Snowe’s humiliation? The devil’s in the details
By J.M. Cassell
Thursday, November 1, 2012
As much as I struggle to make sense of Montserrado County’s representative Edwin Snowe’s press conference this week where he launched a scathing attack on President Sirleaf and Nocal’s chairman Robert Sirleaf, I however couldn’t come across any nugget of reasoning or rhyme or reason for his actions. After listening to his tirade on the radio, It was obvious that the press conference was all about him and how his feelings were hurt and how “humiliated” he was after he introduced the notorious Russian energy company Gazprom to the NOCAL chairman and was subsequently shut out of a meeting between the President, Chairman Sirleaf and members of Gazprom. Perhaps, Mr. snowe wanted the Liberian public to shoulder his “humiliation” so a press conference, in his mind, was in order. This is arrogance at its most extreme. Never mind the optics of a government official brazen involvement in an obvious conflict of interest, but to call a press conference under the guise of being the abused victim and providing very little to support his claims was a classic case of a conduct unbecoming of a government official. But it got even more interesting when I read the transcript of his press conference…surely, the devil was in the details… my first reaction was…Gazprom. Really?.
Never mind Snowe’s blatant conflict of interest, but did he even care to research Gazprom before taking up their cause for owning an oil block in Liberia? If Gazprom called Mr. Snowe out of the blue as he claims, wouldn’t it be a responsibility of his as a representative of the Liberian people to , at the minimum, do some sort of due diligence by checking out the reputation and track record of this company? Unlike Chevron, Anandarko, Exxon Mobil and other publicly traded western energy companies, Gazprom is a state-owned entity owned by the Russian government , has a strong KGB connection and is known for global bribery and corruption. Google Gazprom and corruption and there’s a laundry list of articles. Gazprom is in a legal wrangle with the European Commission and the government of Ukraine for its unorthodox business methods. Even Russia’s Putin who has been deemed corruptible by the western media has warned the management of Gazprom of dire and punitive consequences if they do not change their culture of mismanagement and corruption. This is surely a company with an excess baggage that Liberia cannot afford.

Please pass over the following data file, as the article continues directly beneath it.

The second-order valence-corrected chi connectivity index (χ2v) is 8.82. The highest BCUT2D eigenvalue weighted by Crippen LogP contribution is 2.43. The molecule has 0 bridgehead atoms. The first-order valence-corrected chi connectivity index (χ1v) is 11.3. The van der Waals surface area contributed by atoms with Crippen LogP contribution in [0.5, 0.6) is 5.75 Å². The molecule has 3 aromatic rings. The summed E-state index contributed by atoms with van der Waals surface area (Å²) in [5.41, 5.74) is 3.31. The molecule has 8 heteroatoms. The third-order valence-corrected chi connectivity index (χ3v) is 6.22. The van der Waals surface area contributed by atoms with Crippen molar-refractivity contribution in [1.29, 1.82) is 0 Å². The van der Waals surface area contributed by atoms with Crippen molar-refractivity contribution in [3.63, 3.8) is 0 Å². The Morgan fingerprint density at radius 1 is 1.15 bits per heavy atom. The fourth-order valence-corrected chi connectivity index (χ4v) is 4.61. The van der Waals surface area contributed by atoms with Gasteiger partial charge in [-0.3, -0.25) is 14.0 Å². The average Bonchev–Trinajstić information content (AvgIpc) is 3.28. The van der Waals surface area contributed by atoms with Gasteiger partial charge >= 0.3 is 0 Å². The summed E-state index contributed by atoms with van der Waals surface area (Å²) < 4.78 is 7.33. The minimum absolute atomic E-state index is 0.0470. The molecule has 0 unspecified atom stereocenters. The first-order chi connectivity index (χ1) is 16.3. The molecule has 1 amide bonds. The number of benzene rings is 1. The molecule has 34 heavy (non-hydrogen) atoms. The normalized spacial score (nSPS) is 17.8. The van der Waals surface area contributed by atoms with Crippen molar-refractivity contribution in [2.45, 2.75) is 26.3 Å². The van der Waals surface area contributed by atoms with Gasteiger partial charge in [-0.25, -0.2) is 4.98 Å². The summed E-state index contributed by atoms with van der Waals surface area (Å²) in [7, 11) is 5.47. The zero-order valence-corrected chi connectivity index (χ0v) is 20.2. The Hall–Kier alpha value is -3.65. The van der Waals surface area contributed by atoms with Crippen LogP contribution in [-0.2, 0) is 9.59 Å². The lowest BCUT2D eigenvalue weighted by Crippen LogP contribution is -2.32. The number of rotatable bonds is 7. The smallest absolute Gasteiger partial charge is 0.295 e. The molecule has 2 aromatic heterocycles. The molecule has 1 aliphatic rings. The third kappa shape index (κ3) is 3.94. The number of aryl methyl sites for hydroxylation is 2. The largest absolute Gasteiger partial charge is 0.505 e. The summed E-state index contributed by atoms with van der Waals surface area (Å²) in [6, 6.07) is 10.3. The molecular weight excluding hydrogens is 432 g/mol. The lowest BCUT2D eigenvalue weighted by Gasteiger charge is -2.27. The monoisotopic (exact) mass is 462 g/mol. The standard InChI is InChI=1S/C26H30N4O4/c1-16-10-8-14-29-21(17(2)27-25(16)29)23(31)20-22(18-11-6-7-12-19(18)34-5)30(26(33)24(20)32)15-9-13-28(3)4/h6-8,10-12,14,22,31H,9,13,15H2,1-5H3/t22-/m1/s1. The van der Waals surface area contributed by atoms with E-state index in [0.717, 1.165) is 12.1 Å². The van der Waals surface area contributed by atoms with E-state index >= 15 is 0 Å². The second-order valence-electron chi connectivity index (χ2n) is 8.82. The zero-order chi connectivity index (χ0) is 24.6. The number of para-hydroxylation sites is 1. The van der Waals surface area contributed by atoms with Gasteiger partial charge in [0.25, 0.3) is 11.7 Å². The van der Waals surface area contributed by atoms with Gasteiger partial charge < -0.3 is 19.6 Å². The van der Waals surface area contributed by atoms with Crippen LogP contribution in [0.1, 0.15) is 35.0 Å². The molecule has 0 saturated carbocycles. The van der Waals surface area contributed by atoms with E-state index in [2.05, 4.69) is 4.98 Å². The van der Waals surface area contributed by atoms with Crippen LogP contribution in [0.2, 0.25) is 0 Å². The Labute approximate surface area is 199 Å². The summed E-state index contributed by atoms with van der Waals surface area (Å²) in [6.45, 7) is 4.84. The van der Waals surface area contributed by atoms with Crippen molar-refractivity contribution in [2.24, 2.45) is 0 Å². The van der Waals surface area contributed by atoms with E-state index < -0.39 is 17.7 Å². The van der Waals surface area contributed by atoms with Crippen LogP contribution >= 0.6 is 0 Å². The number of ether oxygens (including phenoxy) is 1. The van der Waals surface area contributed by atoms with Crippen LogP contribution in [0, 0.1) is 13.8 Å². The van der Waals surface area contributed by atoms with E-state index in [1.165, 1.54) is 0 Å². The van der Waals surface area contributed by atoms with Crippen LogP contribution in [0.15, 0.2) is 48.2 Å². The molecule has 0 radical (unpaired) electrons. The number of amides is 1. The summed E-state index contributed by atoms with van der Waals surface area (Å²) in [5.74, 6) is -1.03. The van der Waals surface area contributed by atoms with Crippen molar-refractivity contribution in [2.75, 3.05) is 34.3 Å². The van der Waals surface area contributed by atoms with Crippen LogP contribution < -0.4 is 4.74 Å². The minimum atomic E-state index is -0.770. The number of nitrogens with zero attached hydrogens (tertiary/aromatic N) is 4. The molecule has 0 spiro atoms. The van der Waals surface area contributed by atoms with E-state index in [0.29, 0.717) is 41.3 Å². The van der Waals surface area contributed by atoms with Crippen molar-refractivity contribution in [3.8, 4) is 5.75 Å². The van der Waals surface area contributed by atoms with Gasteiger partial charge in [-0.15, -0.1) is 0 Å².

Honorable Snowe , according to news reports ,claimed that he was intent on exploiting the potential riches of Liberia’s black gold, much like the Nigerian owner of Oranto Petroleum who through some under the table deals with Liberian legislators was able to win a bid for an oil block. The Nigerian later sold shares from that bid to Chevron and walked away with about $200 million dollars, according to those familiar with the deal. This was the deal that led the London-based NGO Global witness to urge the government to commence a fundamental reform of the country’s oil industry. President Sirleaf stepped in and brought a top down overhaul of the National Oil Company of Liberia (NOCAL) with an emphasis on transparency and good management. As a result of that national shame brought on us by greedy legislators and probably some corrupt elements of the NOCAL at the time, the president brought in Robert Sirleaf as a pro-bono chairman to help right the ship and institute some needed reforms and transparency standards.